Guava - Is this the name for a 'tropical' fruit, or for a unique landscape ornamental? It is both! Guava, Feijoa sellowiana, is a South American native which does indeed produce the luscious Guava fruit, but is also an exotically handsome shrub whose dramatic flowers could be the subject of a Georgia O'Keefe painting.
Guava is an evergreen shrub that will reach 10 to 15 in height with an equal spread in tropical areas but is more often seen in warm temperate zones (like coastal North Carolina) at 5-6 feet with equal spread. Guava's 2 inch long leaves are exotic in themselves as they are covered with tiny hairs that give the foliage a silvery appearance. The shrub's habit is relatively dense in colder areas where late frosts and severe cold nip branch tips in the bud, but it can grow to be open and spreading in warmer areas where nature relies on horticulturists to do the pruning. Guava is a handsome evergreen shrub with unique character that would warrant a place in many gardens even if it never flowered, but the blooms of this plant are such treasures that they steal the show from the plant's other attributes.
The flowers of Feijoa are about 2 inches wide and their coloring is so contrasted and rich that it nearly defies description. A ring of snowy white sepals arches back and down gracefully to reveal velvety magenta petals surrounding an upright tuft of brushy, cherry-red stamens that are each dusted with bright gold pollen. The sepals are petal-like bracts on the outer edge of flowers which are tasty to eat themselves, right off the plant! The blooms are tucked throughout the plant among the foliage. It is always a special surprise when the first Guava flower opens each year in late spring. The flowers develop into green fruit that mature into yellow berries 2-4 inches long with a lush, pineapple-like taste. Fruitset is variable with certain cultivars selected for fruit production giving optimal fruit production. Fruitset may require, and is definitely is optimized by, placing several plants in relatively close proximity to each other.
Feijoa sellowiana prefers moist, well-drained soil with full sun giving best flowering and fruiting, but it will tolerate a range of less than ideal soils, from sand to heavy clays if maximum. Guava will also perform well in partial shade (albeit with somewhat reduced flowering and fruitset). This shrub is quite salt tolerant and is particularly handsome in coastal type landscapes with its silvery leaves and colorful flowers. Guava is only reliably cold hardy on the coast and in the eastern Piedmont but it can be grown in sheltered locations throughout the lower elevations of the southeast. It makes a dramatic large container specimen on a patio or near a walk and can be pruned to control its spread following flowering. Landscape plants have been known to survive and re-emerge after being killed to the ground.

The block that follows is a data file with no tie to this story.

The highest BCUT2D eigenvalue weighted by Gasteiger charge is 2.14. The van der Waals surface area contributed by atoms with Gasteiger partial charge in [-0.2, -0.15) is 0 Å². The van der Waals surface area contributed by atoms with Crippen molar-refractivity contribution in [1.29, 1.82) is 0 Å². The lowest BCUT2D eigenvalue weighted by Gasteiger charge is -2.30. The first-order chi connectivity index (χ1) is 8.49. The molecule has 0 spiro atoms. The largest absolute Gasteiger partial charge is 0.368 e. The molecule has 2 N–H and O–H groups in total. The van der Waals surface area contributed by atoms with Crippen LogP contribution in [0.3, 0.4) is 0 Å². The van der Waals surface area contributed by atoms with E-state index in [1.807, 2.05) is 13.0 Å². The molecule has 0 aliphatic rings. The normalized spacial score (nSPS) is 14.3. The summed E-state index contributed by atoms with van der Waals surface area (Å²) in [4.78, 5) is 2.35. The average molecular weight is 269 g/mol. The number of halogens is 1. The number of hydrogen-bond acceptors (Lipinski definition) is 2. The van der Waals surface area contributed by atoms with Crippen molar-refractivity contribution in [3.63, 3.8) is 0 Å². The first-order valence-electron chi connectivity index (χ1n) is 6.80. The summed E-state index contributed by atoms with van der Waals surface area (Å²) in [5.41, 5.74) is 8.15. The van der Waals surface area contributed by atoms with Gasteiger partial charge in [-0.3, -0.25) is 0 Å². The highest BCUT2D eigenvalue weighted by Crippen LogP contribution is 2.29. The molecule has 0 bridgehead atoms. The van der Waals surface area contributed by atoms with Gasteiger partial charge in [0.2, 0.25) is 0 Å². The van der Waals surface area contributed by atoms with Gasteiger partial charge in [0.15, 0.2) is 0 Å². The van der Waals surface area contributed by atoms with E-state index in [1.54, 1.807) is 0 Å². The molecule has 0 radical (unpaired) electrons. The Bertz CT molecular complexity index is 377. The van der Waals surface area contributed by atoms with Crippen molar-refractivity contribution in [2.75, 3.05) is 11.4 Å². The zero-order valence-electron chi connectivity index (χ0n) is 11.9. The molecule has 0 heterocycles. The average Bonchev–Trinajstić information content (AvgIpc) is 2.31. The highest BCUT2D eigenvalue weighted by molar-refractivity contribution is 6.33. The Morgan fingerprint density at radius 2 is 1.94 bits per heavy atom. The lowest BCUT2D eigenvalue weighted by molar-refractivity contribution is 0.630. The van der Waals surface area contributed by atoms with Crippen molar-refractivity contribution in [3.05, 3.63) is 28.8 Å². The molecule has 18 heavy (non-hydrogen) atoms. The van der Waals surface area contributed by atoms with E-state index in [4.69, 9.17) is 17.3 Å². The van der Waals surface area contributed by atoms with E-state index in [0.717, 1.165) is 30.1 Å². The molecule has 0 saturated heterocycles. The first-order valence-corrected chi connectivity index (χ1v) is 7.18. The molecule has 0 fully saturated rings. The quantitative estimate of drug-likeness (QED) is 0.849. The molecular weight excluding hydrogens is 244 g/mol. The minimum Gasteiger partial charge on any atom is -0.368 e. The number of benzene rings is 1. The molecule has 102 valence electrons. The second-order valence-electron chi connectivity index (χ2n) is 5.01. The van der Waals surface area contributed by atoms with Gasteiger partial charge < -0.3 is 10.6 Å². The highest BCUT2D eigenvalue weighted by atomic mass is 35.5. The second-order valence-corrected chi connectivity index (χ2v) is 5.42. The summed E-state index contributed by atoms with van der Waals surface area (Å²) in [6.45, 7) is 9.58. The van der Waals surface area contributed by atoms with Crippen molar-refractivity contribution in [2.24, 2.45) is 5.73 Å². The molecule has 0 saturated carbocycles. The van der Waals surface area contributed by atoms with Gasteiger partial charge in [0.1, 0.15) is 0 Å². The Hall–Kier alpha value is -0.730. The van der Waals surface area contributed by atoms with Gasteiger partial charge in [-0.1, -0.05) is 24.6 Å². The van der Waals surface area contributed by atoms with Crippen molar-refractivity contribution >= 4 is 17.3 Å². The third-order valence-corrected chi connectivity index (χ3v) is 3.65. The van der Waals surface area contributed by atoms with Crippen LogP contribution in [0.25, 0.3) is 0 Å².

In addition to seedlings, which are generally good plants, there are several cultivars of Feijoa sellowiana which have been selected primarily for fruit production. 'Coolidge', 'Nazemata' and 'Pineapple Gem' are all good self-pollinating selections, while 'Superba' is a round-fruited form that needs to be planted with another cultivar for good fruit set, and 'Variegata' has white variegated foliage. Propagation of Guava is most reliable from seed which has been separated from the ripe fruit, but cuttings taken in summer are rooted for propagation of named cultivars.
Feijoa sellowiana is an amazingly dramatic shrub in bloom that carries unique character into the garden through twelve months of the year with its silvered, evergreen foliage. Feijoa never fails to command attention at The NCSU Arboretum (now the JC Raulston Arboretum) as visitors leave the White Garden to wind through the Nandinas, and the gardeners are always surprised to learn that this spectacular landscape plant is the parent of a familiar tropical fruit, the Guava - a unique landscape ornamental and tropical fruit that deserves much wider use in southeastern gardens.